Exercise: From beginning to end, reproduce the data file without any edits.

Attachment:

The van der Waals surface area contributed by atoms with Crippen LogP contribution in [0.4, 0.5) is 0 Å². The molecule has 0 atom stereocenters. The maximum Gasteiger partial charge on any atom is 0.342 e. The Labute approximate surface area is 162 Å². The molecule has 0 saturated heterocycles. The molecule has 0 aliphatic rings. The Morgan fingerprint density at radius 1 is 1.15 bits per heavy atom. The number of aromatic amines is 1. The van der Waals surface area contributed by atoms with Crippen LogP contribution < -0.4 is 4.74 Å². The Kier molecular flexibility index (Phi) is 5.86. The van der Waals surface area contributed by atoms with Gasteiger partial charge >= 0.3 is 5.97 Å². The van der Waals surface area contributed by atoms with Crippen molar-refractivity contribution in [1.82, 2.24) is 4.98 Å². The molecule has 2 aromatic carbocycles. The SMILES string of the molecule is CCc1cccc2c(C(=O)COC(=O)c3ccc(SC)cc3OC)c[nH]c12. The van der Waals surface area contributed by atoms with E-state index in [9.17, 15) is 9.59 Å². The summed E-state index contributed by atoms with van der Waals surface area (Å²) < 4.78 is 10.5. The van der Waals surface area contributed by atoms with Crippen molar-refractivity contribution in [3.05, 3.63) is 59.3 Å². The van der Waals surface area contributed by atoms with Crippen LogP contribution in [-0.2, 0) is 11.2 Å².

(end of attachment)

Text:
The van der Waals surface area contributed by atoms with Crippen LogP contribution in [0.4, 0.5) is 0 Å². The molecule has 0 atom stereocenters. The maximum Gasteiger partial charge on any atom is 0.342 e. The Labute approximate surface area is 162 Å². The molecule has 0 saturated heterocycles. The molecule has 0 aliphatic rings. The Morgan fingerprint density at radius 1 is 1.15 bits per heavy atom. The number of aromatic amines is 1. The van der Waals surface area contributed by atoms with Crippen LogP contribution < -0.4 is 4.74 Å². The Kier molecular flexibility index (Phi) is 5.86. The van der Waals surface area contributed by atoms with Gasteiger partial charge >= 0.3 is 5.97 Å². The van der Waals surface area contributed by atoms with Crippen molar-refractivity contribution in [1.82, 2.24) is 4.98 Å². The molecule has 2 aromatic carbocycles. The SMILES string of the molecule is CCc1cccc2c(C(=O)COC(=O)c3ccc(SC)cc3OC)c[nH]c12. The van der Waals surface area contributed by atoms with E-state index in [9.17, 15) is 9.59 Å². The summed E-state index contributed by atoms with van der Waals surface area (Å²) < 4.78 is 10.5. The van der Waals surface area contributed by atoms with Crippen molar-refractivity contribution in [3.05, 3.63) is 59.3 Å². The van der Waals surface area contributed by atoms with Crippen LogP contribution in [-0.2, 0) is 11.2 Å².